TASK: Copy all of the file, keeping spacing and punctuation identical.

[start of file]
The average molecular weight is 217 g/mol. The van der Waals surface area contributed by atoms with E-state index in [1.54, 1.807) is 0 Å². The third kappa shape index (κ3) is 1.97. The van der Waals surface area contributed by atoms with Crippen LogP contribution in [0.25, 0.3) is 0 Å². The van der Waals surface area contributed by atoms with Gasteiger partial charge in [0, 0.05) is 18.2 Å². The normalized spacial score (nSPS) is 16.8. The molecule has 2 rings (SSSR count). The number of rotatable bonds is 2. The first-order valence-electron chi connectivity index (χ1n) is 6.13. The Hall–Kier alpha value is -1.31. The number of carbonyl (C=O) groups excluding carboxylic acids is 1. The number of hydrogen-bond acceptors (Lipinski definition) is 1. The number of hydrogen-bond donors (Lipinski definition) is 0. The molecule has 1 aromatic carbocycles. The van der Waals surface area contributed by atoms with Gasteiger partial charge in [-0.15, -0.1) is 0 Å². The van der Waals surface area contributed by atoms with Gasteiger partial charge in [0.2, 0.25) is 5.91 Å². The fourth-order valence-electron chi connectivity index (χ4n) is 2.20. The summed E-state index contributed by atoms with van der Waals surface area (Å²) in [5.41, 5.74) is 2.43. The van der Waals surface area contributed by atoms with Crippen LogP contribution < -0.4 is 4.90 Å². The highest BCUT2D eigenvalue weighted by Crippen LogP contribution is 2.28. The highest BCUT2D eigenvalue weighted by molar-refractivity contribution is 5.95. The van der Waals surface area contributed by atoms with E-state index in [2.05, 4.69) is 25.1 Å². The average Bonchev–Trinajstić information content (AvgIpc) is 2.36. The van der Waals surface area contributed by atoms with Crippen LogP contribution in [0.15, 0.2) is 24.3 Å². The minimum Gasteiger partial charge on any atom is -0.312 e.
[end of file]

The average molecular weight is 217 g/mol. The van der Waals surface area contributed by atoms with E-state index in [1.54, 1.807) is 0 Å². The third kappa shape index (κ3) is 1.97. The van der Waals surface area contributed by atoms with Crippen LogP contribution in [0.25, 0.3) is 0 Å². The van der Waals surface area contributed by atoms with Gasteiger partial charge in [0, 0.05) is 18.2 Å². The normalized spacial score (nSPS) is 16.8. The molecule has 2 rings (SSSR count). The number of rotatable bonds is 2. The first-order valence-electron chi connectivity index (χ1n) is 6.13. The Hall–Kier alpha value is -1.31. The number of carbonyl (C=O) groups excluding carboxylic acids is 1. The number of hydrogen-bond acceptors (Lipinski definition) is 1. The number of hydrogen-bond donors (Lipinski definition) is 0. The molecule has 1 aromatic carbocycles. The van der Waals surface area contributed by atoms with Gasteiger partial charge in [-0.15, -0.1) is 0 Å². The van der Waals surface area contributed by atoms with Gasteiger partial charge in [0.2, 0.25) is 5.91 Å². The fourth-order valence-electron chi connectivity index (χ4n) is 2.20. The summed E-state index contributed by atoms with van der Waals surface area (Å²) in [5.41, 5.74) is 2.43. The van der Waals surface area contributed by atoms with Crippen LogP contribution < -0.4 is 4.90 Å². The highest BCUT2D eigenvalue weighted by Crippen LogP contribution is 2.28. The highest BCUT2D eigenvalue weighted by molar-refractivity contribution is 5.95. The van der Waals surface area contributed by atoms with E-state index in [2.05, 4.69) is 25.1 Å². The average Bonchev–Trinajstić information content (AvgIpc) is 2.36. The van der Waals surface area contributed by atoms with Crippen LogP contribution in [0.15, 0.2) is 24.3 Å². The minimum Gasteiger partial charge on any atom is -0.312 e.